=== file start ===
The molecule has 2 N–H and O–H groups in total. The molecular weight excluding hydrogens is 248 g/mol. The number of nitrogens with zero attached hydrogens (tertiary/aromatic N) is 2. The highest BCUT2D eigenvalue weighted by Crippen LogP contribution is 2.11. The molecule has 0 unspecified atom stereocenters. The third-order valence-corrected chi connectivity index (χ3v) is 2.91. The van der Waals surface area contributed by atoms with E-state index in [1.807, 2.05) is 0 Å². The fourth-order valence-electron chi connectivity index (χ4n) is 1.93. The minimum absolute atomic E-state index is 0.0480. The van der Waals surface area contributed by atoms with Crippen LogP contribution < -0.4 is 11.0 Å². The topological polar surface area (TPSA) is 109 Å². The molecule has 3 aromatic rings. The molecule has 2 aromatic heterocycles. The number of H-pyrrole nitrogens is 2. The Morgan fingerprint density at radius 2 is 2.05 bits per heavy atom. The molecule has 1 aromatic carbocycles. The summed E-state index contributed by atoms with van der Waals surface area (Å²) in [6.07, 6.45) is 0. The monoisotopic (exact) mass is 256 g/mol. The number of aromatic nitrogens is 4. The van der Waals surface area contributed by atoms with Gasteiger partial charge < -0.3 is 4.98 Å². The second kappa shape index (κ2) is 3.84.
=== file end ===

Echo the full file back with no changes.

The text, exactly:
The molecule has 2 N–H and O–H groups in total. The molecular weight excluding hydrogens is 248 g/mol. The number of nitrogens with zero attached hydrogens (tertiary/aromatic N) is 2. The highest BCUT2D eigenvalue weighted by Crippen LogP contribution is 2.11. The molecule has 0 unspecified atom stereocenters. The third-order valence-corrected chi connectivity index (χ3v) is 2.91. The van der Waals surface area contributed by atoms with E-state index in [1.807, 2.05) is 0 Å². The fourth-order valence-electron chi connectivity index (χ4n) is 1.93. The minimum absolute atomic E-state index is 0.0480. The van der Waals surface area contributed by atoms with Crippen LogP contribution < -0.4 is 11.0 Å². The topological polar surface area (TPSA) is 109 Å². The molecule has 3 aromatic rings. The molecule has 2 aromatic heterocycles. The number of H-pyrrole nitrogens is 2. The Morgan fingerprint density at radius 2 is 2.05 bits per heavy atom. The molecule has 1 aromatic carbocycles. The summed E-state index contributed by atoms with van der Waals surface area (Å²) in [6.07, 6.45) is 0. The monoisotopic (exact) mass is 256 g/mol. The number of aromatic nitrogens is 4. The van der Waals surface area contributed by atoms with Gasteiger partial charge < -0.3 is 4.98 Å². The second kappa shape index (κ2) is 3.84.